ExhibitionsPrevious Exhibitions

4th Wall: Early Shinada
Bless the Dark
October 2, 2018 - October 20, 2018
Early Shinada, Bless the Dark, digital video still, 2018

Early Shinada
Bless the Dark, 2018
Digital video, 12 min.

I could not see the mountain that stood less than a mile from the house. The smoke was so thick and so close to my eyes I thought the accident was inside of them. Having never experienced a forest fire before I was unaccustomed to the deformations of sensing that accompanied the particulate transformation of redwoods and firs, grass and animals into cloud.

No escaping in the fields of open valley, blur pushed through my entire field of vision filling my head until I was slow like swimming, the road just a voided grey. The non-escape of the white cloud displaced the sky and pulverized the sun into a distributed brightness held evenly in the air as if there was no one source.

No wind would come to break the cloud, and despite its heaviness, an entire landscape suddenly mobile, migrating like birds in charnel flight, it never fell. In as little as a month I had watched the green water-rich grass become yellow and brittle, the crunch it made like crackling stoves until the golden mat reached the doorstep and I realized the entire house was now clutched in kindling as the fires grew closer.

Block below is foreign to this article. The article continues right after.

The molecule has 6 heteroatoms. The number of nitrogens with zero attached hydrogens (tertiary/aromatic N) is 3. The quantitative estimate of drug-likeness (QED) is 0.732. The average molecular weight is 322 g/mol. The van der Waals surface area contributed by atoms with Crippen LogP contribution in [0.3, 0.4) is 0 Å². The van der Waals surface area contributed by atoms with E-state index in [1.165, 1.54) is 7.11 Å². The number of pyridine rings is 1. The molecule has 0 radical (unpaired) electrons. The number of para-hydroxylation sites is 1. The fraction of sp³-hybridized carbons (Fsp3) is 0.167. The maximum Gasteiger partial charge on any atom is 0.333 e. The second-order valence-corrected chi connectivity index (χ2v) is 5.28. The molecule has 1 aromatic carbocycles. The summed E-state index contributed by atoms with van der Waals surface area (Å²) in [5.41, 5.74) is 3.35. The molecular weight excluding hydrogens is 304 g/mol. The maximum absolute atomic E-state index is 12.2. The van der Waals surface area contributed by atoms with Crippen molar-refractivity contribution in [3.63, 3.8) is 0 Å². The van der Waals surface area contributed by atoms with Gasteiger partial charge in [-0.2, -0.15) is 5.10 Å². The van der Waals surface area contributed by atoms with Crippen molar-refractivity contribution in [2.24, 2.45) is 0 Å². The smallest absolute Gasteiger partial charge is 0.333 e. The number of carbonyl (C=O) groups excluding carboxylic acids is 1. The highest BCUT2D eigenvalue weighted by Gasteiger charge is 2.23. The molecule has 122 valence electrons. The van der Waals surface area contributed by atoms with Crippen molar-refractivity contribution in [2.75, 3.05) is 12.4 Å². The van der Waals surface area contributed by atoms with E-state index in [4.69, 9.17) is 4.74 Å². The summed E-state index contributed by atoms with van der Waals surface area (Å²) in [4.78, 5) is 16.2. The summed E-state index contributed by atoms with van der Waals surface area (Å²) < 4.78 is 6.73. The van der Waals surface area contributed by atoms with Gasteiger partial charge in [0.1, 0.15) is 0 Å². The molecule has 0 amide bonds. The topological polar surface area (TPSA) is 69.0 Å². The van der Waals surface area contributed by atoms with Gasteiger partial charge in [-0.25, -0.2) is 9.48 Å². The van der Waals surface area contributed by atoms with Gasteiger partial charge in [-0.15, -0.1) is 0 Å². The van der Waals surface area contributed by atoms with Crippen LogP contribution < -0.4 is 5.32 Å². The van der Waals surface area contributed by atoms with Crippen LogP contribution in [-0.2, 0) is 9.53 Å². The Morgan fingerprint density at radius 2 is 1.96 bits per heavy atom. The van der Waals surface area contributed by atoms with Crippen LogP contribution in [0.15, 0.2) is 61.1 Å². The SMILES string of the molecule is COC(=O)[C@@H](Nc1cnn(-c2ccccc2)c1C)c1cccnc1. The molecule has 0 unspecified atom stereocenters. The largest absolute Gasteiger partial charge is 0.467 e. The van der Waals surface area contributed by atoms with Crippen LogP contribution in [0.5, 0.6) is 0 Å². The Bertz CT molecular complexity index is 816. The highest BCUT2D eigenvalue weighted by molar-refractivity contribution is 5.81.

Bless the Dark is the video channel of a multimedia performance synthesizing music, spoken word, and immersive installation that situates the evolutionary history of the five senses within crises of response, such as bystander apathy and ecological shift. It was made on the Kesey Farm in Pleasant Hill Oregon while the coast was on fire.

Shinada’s work is presented as part of Vox Populi’s ongoing 4th Wall series dedicated to screening new film and video works by emerging artists.

Early Shinada: Bless the Dark is curated for 4th Wall by Jim Strong in conjunction with his concurrent exhibition Flight of Fancy.


About the artist

Early Shinada is a writer and interdisciplinary artist whose work stages collective moments of witness around live relays of history. Through text, movement, video, and immersive installation her performances open the material culture of authority to cross-questioning by personal narrative and the entangled histories of law, ecology, technology, and economics. The collaged simultaneity of word, image, and sound produce a double-speak that Shinada uses to explore the interplay between lived reality and cultural experience. An active wisher of bonds, she is a committed collaborator and community organizer. See More.